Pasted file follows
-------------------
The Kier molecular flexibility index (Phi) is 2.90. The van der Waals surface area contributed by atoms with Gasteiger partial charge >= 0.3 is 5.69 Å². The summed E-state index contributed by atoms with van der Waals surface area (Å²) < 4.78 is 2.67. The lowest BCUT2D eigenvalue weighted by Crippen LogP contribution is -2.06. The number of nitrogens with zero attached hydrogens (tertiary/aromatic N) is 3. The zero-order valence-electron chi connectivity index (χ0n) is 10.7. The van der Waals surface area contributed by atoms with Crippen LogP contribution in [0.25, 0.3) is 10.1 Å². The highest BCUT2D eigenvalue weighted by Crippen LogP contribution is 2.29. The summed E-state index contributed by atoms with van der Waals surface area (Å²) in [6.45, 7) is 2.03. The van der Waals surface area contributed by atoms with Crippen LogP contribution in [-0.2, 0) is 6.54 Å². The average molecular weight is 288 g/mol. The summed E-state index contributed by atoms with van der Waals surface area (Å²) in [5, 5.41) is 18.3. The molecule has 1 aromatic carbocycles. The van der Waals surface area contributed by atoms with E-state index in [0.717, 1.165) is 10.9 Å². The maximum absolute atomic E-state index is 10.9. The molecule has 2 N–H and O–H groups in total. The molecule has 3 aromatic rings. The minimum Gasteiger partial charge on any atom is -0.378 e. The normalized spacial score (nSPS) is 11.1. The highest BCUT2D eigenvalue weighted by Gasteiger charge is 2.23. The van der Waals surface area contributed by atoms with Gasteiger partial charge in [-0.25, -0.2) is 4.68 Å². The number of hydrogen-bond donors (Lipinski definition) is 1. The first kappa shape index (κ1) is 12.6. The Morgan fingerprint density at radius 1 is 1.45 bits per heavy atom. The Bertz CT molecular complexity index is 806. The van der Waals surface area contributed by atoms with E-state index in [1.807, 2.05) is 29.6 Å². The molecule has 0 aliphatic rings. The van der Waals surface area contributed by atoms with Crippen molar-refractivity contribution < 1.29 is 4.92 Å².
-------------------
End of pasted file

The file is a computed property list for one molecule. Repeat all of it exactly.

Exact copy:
The Kier molecular flexibility index (Phi) is 2.90. The van der Waals surface area contributed by atoms with Gasteiger partial charge >= 0.3 is 5.69 Å². The summed E-state index contributed by atoms with van der Waals surface area (Å²) < 4.78 is 2.67. The lowest BCUT2D eigenvalue weighted by Crippen LogP contribution is -2.06. The number of nitrogens with zero attached hydrogens (tertiary/aromatic N) is 3. The zero-order valence-electron chi connectivity index (χ0n) is 10.7. The van der Waals surface area contributed by atoms with Crippen LogP contribution in [0.25, 0.3) is 10.1 Å². The highest BCUT2D eigenvalue weighted by Crippen LogP contribution is 2.29. The summed E-state index contributed by atoms with van der Waals surface area (Å²) in [6.45, 7) is 2.03. The van der Waals surface area contributed by atoms with Crippen LogP contribution in [-0.2, 0) is 6.54 Å². The average molecular weight is 288 g/mol. The summed E-state index contributed by atoms with van der Waals surface area (Å²) in [5, 5.41) is 18.3. The molecule has 1 aromatic carbocycles. The van der Waals surface area contributed by atoms with E-state index in [0.717, 1.165) is 10.9 Å². The maximum absolute atomic E-state index is 10.9. The molecule has 2 N–H and O–H groups in total. The molecule has 3 aromatic rings. The minimum Gasteiger partial charge on any atom is -0.378 e. The normalized spacial score (nSPS) is 11.1. The highest BCUT2D eigenvalue weighted by Gasteiger charge is 2.23. The van der Waals surface area contributed by atoms with Gasteiger partial charge in [-0.25, -0.2) is 4.68 Å². The number of hydrogen-bond donors (Lipinski definition) is 1. The first kappa shape index (κ1) is 12.6. The Morgan fingerprint density at radius 1 is 1.45 bits per heavy atom. The Bertz CT molecular complexity index is 806. The van der Waals surface area contributed by atoms with E-state index in [1.807, 2.05) is 29.6 Å². The molecule has 0 aliphatic rings. The van der Waals surface area contributed by atoms with Crippen molar-refractivity contribution < 1.29 is 4.92 Å².